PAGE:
Now as we're vividly aware, Israel is currently bombing Gaza, in an operation against Hamas, right?

Something else you might be aware of; Egypt's leading party, the Muslim Brotherhood, shares historic ties with Hamas; they've diverged quite a bit since the 80's, but Hamas started out as a branch of the Brotherhood in the early 1980's (I'll spare you all the historical detail, it's not particularly relevant.)

Some sources in the media have used this connection to create speculation that Egypt is now an enemy of Israel, that it's going to attack any day now, yadda yadda yadda, shit that isn't likely to happen (After all, that treaty is working out pretty well for both sides)

So. Say the Egyptian government DOES open the border with Gaza right now, while Israel is attacking. How fast would it be before say... Fox or CNN pick up the narrative of "Egypt allowing Hamas to escape"? After that, how quickly before the usual talking heads are saying Israel should bomb the Sinai in retaliation or something?

even if Israel does not do so, the perception that "the Muslim Brotherhood is granting asylum to Hamas" would still damage relations between the two nations, true or not.

And US aid to Egypt - not an inconsiderable sum - hinges on whether the US feels that Egypt is living up to its side of the deal.

Opening the border is the ethically right, but politically disastrous thing to do... Not because it would cost Morsi an election (probably the opposite in fact) but because it could very well cost egypt its American allies and its shell of peace with Israel.

Welcome to international diplomacy, Aquart. I hope you took notes this time.

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Response to aquart (Reply #31)

Sun Nov 18, 2012, 05:00 AM

60. I was just offering that as an answer to the "What's Hamas' goal?" question.

I'd say in a more general way, Hamas goal is to not be ignored, to not be ignorable, to stay relevant and in control of their little piece of territory. They clearly offer no credible military threat to Israel as things stand, all they can do is make noise and cause damage (though I suppose with the longer range rockets, some more interesting targets will come in range).

Israel's problem with Hamas, in some respects, its that they are so weak. Remember, Israel left the strip because it was too much trouble, not because anybody kicked them out militarily. So, it's still too much trouble, and they know as well as you do that nobody else wants to run the place, so the threat to re-occupy is empty, and they haven't got much else to lose.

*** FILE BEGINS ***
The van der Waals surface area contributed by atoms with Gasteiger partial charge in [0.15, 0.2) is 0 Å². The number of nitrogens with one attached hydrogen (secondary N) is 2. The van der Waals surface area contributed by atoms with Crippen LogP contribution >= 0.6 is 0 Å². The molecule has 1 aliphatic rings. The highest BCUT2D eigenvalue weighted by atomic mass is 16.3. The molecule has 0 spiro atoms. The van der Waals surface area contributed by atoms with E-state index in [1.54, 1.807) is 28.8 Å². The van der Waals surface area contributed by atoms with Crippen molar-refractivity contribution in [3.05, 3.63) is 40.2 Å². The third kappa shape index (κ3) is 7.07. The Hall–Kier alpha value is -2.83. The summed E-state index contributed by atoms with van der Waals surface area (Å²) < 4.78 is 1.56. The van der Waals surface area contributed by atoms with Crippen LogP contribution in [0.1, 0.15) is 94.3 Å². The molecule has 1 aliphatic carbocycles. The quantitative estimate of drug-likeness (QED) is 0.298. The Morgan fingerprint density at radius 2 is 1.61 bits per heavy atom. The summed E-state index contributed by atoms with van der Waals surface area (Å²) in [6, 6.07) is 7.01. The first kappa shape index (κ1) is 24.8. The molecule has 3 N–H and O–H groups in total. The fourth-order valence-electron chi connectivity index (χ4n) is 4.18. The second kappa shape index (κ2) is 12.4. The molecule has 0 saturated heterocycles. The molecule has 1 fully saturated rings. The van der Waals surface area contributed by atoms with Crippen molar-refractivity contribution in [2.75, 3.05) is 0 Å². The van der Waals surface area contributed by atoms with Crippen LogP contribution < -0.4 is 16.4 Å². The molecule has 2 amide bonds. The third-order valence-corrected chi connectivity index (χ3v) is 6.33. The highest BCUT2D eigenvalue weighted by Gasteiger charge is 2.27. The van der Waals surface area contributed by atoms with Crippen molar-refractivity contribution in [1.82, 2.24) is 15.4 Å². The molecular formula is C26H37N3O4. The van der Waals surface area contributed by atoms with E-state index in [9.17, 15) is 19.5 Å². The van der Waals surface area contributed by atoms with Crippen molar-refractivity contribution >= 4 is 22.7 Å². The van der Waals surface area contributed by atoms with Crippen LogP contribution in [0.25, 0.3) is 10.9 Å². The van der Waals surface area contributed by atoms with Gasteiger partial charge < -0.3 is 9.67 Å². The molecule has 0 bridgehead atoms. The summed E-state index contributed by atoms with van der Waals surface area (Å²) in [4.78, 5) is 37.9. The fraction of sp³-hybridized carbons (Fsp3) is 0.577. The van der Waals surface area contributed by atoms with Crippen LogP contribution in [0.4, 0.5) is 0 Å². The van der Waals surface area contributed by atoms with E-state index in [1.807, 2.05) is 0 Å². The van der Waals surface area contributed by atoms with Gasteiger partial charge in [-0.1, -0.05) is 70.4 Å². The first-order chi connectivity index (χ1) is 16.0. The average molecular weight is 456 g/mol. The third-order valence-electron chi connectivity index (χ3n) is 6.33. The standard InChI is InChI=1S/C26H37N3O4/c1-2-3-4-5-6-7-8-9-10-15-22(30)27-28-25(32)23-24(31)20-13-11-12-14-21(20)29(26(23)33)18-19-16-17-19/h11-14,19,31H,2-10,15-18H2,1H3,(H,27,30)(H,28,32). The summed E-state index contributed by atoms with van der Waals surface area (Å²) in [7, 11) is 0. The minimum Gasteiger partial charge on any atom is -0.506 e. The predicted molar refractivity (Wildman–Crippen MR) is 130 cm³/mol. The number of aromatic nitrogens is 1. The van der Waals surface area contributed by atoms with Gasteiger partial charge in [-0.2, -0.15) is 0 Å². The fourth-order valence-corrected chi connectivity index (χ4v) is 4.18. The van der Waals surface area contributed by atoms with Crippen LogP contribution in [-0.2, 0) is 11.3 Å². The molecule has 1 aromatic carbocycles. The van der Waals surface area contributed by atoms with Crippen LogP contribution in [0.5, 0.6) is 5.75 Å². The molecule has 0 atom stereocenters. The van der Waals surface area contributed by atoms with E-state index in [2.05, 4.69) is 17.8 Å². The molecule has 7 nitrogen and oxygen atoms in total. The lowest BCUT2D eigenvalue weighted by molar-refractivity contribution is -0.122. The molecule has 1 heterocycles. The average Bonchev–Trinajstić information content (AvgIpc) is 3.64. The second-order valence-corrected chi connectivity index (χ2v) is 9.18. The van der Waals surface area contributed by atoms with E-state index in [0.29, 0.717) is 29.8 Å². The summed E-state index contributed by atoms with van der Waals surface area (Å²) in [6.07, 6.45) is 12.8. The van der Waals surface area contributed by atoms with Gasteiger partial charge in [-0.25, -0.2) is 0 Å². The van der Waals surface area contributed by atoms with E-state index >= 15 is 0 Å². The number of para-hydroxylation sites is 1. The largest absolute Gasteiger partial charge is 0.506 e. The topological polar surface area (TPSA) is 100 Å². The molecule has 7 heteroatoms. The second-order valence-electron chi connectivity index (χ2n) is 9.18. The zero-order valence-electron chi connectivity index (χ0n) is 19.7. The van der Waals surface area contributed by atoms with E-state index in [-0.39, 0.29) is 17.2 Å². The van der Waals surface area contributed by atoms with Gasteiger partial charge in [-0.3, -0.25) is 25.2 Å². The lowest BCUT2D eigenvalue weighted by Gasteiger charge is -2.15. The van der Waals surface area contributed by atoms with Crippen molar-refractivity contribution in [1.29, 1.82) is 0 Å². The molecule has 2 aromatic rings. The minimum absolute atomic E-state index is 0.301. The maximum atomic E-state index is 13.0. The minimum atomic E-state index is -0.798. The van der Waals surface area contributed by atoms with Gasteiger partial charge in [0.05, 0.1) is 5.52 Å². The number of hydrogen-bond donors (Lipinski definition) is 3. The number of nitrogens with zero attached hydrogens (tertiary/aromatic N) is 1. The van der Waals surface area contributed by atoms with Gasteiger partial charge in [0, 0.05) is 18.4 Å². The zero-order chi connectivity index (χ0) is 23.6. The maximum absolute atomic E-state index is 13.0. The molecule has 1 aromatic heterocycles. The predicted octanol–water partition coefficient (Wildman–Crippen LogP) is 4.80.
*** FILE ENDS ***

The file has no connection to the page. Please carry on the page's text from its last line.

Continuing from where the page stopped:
Martin van Creveld did a nice piece on the asymetry of the military situation and its consequences ten years back, I think it would stand up nicely still today.

Ah, here, this will do:

http://www.abc.net.au/foreign/stories/s511530.htm

Byrne: Thanks for joining us tonight on Foreign Correspondent. How has it come to this, Martin... how is it that the mighty Israeli army – one of the world’s most powerful - with its helicopter gunships, with its tanks, with it’s missiles, can be losing to this relatively small, relatively under-armed if fanatical group of Palestinians?

Van Creveld: The same thing has happened to the Israeli army as happened to all the rest that have tried over the last sixty years. Basically it’s always a question of the relationship of forces. If you are strong, and you are fighting the weak for any period of time, you are going to become weak yourself. If you behave like a coward then you are going to become cowardly – it’s only a question of time. The same happened to the British when they were here... the same happened to the French in Algeria... the same happened to the Americans in Vietnam... the same happened to the Soviets in Afghanistan... the same happened to so many people that I can’t even count them.

Byrne: : Martin you used the word ‘cowardly’ yet what we’ve seen tonight – these commando units, the anti-terrorist squads – these aren’t cowardly people.

Van Creveld: I agree with you. They are very brave people... they are idealists... they want to serve their country and they want to prove themselves. The problem is that you cannot prove yourself against someone who is much weaker than yourself. They are in a lose/lose situation. If you are strong and fighting the weak, then if you kill your opponent then you are a scoundrel... if you let him kill you, then you are an idiot. So here is a dilemma which others have suffered before us, and for which as far as I can see there is simply no escape. Now the Israeli army has not by any means been the worst of the lot. It has not done what for instance the Americans did in Vietnam... it did not use napalm, it did not kill millions of people. So everything is relative, but by definition, to return to what I said earlier, if you are strong and you are fighting the weak, then anything you do is criminal.